of markup with multiple taxonomies:

 <myfoos html="table" db="dbView" dbQuery="select * from foo">
   <foo html="tr" db="dbRecord" dbKey="wefe142343">
     <bar html="td" db="dbField" dbCol="bar">bar-blah</bar>
     <baz html="td" db="dbField" dbCol="baz">baz-blah</baz>
     <blort html="td" db="dbField" dbCol="blort">blort-blah</blort>
   <!-- more <foo>s here -->

The pure 'decision point' perspective leads to this symmetric and
completely generic formulation

 <X myfoo="myfoos" html="table" db="dbView" 
        dbQuery="select * from foo">
   <Y myfoo="foo" html="tr" db="dbRecord" dbKey="wefe142343">
     <Z myfoo="bar" html="td" db="dbField" dbCol="bar">bar-blah</Z>
     <Z myfoo="baz" html="td" db="dbField" dbCol="baz">baz-blah</Z>
     <Z myfoo="blort" html="td" db="dbField" dbCol="blort">blort-blah</Z>
     <!-- more <Y>s here -->

The lesson is that, with multiple taxonomies, the generic identifier
(i.e. the 'tagname") is of very little consequence.  That particular
name is no more than the value of a "reserved" attribute.  Turning
this around, since a generic identifier is *morphologically* the value
of a (reserved and minimized) attribute, the symmetric and general
treatment of multiple simultaneous taxonomies involves schema-specific
generic identifiers always coming from *some* attribute.  Moving any
one such value to the GI position (after the '<') is a strictly
tactical decision, governed in the main by how much explicit markup we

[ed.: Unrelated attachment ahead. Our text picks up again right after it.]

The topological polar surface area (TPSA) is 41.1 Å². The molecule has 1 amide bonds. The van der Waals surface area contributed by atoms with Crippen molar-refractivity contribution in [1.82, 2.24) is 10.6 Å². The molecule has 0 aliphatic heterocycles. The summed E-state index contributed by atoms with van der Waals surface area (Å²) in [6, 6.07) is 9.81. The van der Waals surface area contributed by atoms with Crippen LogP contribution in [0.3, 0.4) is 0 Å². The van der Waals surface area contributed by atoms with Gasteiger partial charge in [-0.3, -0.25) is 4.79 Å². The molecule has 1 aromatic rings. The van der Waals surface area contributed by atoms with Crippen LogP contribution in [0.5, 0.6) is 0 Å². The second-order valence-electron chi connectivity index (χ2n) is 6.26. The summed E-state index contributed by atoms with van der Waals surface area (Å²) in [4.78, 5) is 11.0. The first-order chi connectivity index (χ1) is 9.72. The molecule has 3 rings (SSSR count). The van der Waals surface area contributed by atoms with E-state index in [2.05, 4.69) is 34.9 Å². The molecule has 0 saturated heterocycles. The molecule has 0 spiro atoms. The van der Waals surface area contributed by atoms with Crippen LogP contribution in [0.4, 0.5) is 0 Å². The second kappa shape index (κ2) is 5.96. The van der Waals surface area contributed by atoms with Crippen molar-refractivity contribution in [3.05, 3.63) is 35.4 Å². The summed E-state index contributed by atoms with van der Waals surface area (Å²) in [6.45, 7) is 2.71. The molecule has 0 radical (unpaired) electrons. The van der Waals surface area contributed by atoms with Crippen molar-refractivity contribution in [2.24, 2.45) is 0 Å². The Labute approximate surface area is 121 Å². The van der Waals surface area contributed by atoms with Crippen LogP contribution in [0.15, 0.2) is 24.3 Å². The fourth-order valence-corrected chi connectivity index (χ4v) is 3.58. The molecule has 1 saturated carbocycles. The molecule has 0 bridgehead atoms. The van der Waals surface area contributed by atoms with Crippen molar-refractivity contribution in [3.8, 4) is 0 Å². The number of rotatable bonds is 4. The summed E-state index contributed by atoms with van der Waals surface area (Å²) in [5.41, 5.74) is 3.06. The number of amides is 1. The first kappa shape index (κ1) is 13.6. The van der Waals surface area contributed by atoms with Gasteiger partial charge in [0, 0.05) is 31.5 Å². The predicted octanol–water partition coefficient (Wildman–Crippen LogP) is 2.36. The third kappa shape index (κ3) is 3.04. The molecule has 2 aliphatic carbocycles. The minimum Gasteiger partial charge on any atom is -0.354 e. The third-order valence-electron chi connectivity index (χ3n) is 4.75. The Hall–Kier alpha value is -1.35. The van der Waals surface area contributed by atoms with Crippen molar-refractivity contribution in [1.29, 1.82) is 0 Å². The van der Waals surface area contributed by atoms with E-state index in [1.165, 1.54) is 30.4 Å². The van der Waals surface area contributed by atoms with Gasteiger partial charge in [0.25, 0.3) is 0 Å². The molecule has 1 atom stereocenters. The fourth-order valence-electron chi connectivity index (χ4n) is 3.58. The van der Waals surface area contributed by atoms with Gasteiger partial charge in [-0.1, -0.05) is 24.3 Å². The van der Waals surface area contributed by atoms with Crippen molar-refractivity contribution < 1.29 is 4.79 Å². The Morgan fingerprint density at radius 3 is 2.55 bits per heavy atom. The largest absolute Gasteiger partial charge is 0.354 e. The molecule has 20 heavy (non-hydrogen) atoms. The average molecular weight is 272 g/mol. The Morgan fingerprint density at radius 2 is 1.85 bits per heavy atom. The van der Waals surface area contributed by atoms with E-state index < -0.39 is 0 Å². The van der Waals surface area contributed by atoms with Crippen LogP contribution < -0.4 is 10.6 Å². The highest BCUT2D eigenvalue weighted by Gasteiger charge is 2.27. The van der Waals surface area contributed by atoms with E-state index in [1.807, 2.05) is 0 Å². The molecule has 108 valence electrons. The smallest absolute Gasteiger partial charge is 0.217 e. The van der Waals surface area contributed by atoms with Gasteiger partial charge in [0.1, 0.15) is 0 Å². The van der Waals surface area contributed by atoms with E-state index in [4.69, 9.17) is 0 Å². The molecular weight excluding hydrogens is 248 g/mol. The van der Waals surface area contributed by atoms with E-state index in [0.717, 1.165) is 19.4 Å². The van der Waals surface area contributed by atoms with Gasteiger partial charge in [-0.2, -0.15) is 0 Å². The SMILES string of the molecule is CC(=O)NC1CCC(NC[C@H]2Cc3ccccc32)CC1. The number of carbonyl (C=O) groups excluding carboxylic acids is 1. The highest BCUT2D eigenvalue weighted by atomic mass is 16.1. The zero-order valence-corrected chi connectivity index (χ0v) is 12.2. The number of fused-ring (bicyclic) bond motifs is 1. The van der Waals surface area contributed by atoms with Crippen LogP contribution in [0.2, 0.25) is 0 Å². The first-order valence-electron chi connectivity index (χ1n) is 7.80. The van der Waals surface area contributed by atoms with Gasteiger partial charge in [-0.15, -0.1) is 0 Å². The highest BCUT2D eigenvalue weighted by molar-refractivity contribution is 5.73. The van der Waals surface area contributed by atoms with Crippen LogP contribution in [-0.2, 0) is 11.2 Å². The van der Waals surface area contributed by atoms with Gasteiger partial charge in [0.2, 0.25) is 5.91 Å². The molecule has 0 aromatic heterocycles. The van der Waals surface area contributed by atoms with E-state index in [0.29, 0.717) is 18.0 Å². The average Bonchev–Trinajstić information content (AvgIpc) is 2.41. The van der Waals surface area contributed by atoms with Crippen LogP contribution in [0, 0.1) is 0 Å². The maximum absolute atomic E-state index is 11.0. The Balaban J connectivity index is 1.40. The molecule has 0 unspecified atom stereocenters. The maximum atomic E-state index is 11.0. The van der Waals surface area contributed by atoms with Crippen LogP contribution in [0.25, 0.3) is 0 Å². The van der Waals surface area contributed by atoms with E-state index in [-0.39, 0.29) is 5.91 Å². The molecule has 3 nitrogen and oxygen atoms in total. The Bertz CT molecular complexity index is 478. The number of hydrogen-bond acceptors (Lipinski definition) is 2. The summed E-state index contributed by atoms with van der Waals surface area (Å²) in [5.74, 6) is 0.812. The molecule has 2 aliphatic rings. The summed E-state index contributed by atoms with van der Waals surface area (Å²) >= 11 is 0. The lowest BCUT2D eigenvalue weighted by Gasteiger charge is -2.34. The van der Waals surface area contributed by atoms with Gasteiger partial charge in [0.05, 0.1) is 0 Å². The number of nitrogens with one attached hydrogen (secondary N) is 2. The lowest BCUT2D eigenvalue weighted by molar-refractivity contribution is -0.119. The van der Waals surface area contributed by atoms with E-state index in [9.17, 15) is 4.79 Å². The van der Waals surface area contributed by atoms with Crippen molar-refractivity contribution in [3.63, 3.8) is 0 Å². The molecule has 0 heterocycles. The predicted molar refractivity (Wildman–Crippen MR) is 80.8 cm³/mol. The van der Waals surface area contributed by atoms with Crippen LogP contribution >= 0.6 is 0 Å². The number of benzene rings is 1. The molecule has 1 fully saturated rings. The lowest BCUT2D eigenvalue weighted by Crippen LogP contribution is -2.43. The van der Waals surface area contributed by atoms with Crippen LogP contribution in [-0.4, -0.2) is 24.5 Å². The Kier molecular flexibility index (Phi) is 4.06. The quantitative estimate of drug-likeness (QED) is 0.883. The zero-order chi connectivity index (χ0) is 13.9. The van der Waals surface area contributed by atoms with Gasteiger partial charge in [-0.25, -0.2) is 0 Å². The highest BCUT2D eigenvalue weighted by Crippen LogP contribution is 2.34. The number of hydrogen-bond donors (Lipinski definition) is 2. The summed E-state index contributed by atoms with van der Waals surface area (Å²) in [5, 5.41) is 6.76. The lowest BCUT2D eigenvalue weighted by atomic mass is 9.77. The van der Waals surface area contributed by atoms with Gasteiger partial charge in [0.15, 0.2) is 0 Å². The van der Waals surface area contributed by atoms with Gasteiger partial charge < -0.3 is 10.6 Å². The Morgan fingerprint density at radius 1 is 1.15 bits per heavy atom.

might save through judicious application of defaults.  *Processing*
the markup, however, should be independent of this (because that's
what a parser is for: to fill in those defaults), triggering on
attributes only.

Attribute-based processing is the "great secret" of generalized
markup.  One such paradigm is architectural forms.  It works with a
set of "control attributes" (of which my 'html' and 'htign' were only
a suggwestive subset):


The important ones, from the perspective of directing the extraction
of the content relevant to any particular taxonomy, are those that
typically get used in starttags (or defaulted in ATTLIST declarations
in the DTD):

            ArcFormA  NAME    "html"
            ArcNamrA  NAME    "htnames"
            ArcSuprA  NAME    "htsupp"
            ArcIgnDA  NAME    "htign"
            ArcAuto   (ArcAuto|nArcAuto)  ArcAuto

(That is, there are five "axes" of control in the general case by
which the "pruning" of a tree can be specified precisely.)

This is a standardized technique, no more difficult in the general
case to use than any particular case, implemented in James Clark's SP
parser since 1996, and supported by the XAF package (in Java) for SAX
based XML parsers.

It's there.  It's general.  It works.

But you won't hear about it from the W3C, because they have some
dear-to-the-heart half-baked nostrums they'd rather peddle instead.

> If the server has a profile of the client's capabilities, <alt>
> can be processed server-side (whether this is even remotely
> desirable is questionable of course.)

Something like this rates to be the norm for the foreseeable future.
Netploder get a clue?  Don't hold your breath:)

Received on Monday, 14 February 2000 14:27:49 GMT